Jones, J. (2010, November 20). The Pope drops Catholic ban on condoms in historic shift. Retrieved July 10, 2016, from

  3. I’ve honestly always felt a little weird about condoms in schools myself. When I was in school it did seem to me as though they were encouraging students to have sex by offering condoms and having the available. I never would have taken them because I would have been way to shy to grab a condom from the nurse or secretaries office. Even though I never used the schools resources some students did and knowing that we had immediate access to condoms prompted many of our parents to talk to us about sex and the dangers of unprotected sex. An older study I found in the American Journal of Public Health believed to have found that the sooner parents talk to their children about sex, comparing those who talked to their children before their first year of having sex, those who talked to them during their first year of having sex, and those who talked to them after their first year of having sex, the more likely their child was to use a condom and continue to use one. After some thought I believe that condoms in schools are a positive thing because they can start the conversation about safe sex and allow kids the resources to follow through with safe practices.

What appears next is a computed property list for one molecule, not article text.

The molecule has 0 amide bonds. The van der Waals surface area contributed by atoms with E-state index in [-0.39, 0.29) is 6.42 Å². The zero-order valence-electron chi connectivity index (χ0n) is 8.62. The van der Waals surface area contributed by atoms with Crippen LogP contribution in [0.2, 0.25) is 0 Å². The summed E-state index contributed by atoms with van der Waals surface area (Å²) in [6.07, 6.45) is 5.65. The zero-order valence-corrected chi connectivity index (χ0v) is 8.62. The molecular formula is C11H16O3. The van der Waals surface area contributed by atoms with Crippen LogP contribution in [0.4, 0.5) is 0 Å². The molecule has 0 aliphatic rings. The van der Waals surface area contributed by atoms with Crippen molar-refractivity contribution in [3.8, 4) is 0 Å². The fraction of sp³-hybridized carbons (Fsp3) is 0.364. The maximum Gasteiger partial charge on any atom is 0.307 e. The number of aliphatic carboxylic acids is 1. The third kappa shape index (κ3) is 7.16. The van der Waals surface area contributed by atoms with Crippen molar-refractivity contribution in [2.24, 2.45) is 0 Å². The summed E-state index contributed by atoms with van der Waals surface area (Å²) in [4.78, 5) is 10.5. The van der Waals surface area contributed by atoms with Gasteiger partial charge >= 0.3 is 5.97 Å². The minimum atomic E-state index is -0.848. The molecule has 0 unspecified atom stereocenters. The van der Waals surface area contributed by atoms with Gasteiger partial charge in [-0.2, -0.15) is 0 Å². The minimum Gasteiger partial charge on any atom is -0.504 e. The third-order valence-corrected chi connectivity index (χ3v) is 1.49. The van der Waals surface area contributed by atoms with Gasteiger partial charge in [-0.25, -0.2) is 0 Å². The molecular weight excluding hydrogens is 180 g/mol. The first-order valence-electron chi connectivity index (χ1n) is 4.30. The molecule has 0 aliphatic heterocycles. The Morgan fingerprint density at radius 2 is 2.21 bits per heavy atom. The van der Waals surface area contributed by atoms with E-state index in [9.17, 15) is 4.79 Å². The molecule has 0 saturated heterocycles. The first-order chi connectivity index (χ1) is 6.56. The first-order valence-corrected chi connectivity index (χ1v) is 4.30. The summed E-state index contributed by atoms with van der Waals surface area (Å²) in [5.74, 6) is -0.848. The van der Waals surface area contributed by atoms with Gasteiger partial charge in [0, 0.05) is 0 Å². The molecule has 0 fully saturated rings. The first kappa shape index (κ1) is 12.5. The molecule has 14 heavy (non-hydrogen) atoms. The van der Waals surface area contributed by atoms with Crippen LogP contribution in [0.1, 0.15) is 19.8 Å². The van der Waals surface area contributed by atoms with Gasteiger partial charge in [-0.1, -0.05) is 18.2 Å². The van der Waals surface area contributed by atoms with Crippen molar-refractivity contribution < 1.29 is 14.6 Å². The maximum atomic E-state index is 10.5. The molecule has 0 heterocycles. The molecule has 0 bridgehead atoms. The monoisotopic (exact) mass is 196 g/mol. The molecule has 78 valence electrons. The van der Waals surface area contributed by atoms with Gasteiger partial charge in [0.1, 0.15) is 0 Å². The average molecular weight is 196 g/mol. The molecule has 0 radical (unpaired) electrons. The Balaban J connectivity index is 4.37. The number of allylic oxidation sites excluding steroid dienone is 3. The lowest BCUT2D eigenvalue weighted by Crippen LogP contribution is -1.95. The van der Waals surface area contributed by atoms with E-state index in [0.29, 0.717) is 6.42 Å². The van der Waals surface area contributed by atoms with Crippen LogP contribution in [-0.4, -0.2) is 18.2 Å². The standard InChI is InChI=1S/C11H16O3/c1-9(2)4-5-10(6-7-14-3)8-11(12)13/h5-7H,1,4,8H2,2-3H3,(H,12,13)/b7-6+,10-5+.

Miller K., Levin M., Whitaker D., and Xu X. 1998. Patters of Condom Use Among Adolescents: The Impact of Mother- Adolescent Communication. American Journal of Public Health 88(10): 1542-1544.

  4. I just recently put thought into the use of contraceptives in general. As you mentioned in your post, most religions do not believe in the use of contraceptives simply because sex before marriage is not honorable and after marriage, they are unnecessary. Still, offering condoms at school eliminates the shame most students feel purchasing them in stores. It is logical to equip areas where STD rates are more alarming, but who’s to say that by removing them from areas where rates are not as alarming may not cause these rates to increase? It is better to be safe than sorry.